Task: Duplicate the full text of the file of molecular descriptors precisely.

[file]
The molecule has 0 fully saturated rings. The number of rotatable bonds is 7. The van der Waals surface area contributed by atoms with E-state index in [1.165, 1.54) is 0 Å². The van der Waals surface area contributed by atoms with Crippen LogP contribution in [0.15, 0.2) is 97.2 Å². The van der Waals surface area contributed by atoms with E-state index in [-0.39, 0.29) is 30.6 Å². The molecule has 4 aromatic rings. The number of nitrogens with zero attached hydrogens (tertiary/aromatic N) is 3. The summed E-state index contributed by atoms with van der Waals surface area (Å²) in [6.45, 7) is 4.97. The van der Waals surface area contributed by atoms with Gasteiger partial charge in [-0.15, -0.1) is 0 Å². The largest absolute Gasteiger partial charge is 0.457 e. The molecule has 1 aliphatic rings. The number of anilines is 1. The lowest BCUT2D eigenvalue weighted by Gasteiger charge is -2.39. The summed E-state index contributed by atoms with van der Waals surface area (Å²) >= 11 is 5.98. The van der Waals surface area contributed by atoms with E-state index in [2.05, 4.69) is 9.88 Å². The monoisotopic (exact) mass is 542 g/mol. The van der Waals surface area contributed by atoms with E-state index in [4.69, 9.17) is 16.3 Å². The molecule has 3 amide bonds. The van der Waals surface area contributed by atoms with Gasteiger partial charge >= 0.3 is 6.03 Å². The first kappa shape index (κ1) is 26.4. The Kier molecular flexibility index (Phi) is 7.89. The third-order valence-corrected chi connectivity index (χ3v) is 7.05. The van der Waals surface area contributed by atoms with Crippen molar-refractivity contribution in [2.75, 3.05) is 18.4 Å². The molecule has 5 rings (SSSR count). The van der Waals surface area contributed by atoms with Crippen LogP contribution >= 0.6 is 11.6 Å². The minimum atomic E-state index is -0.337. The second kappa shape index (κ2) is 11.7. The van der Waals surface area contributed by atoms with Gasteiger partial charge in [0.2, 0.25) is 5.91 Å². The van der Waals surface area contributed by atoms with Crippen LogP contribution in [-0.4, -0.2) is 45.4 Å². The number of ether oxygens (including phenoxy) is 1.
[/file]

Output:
The molecule has 0 fully saturated rings. The number of rotatable bonds is 7. The van der Waals surface area contributed by atoms with E-state index in [1.165, 1.54) is 0 Å². The van der Waals surface area contributed by atoms with Crippen LogP contribution in [0.15, 0.2) is 97.2 Å². The van der Waals surface area contributed by atoms with E-state index in [-0.39, 0.29) is 30.6 Å². The molecule has 4 aromatic rings. The number of nitrogens with zero attached hydrogens (tertiary/aromatic N) is 3. The summed E-state index contributed by atoms with van der Waals surface area (Å²) in [6.45, 7) is 4.97. The van der Waals surface area contributed by atoms with Gasteiger partial charge in [-0.15, -0.1) is 0 Å². The largest absolute Gasteiger partial charge is 0.457 e. The molecule has 1 aliphatic rings. The number of anilines is 1. The lowest BCUT2D eigenvalue weighted by Gasteiger charge is -2.39. The summed E-state index contributed by atoms with van der Waals surface area (Å²) >= 11 is 5.98. The van der Waals surface area contributed by atoms with E-state index in [2.05, 4.69) is 9.88 Å². The monoisotopic (exact) mass is 542 g/mol. The van der Waals surface area contributed by atoms with E-state index in [4.69, 9.17) is 16.3 Å². The molecule has 3 amide bonds. The van der Waals surface area contributed by atoms with Gasteiger partial charge >= 0.3 is 6.03 Å². The first kappa shape index (κ1) is 26.4. The Kier molecular flexibility index (Phi) is 7.89. The third-order valence-corrected chi connectivity index (χ3v) is 7.05. The van der Waals surface area contributed by atoms with Crippen molar-refractivity contribution in [2.75, 3.05) is 18.4 Å². The molecule has 5 rings (SSSR count). The van der Waals surface area contributed by atoms with Crippen LogP contribution >= 0.6 is 11.6 Å². The minimum atomic E-state index is -0.337. The second kappa shape index (κ2) is 11.7. The van der Waals surface area contributed by atoms with Gasteiger partial charge in [0.2, 0.25) is 5.91 Å². The van der Waals surface area contributed by atoms with Crippen LogP contribution in [-0.4, -0.2) is 45.4 Å². The number of ether oxygens (including phenoxy) is 1.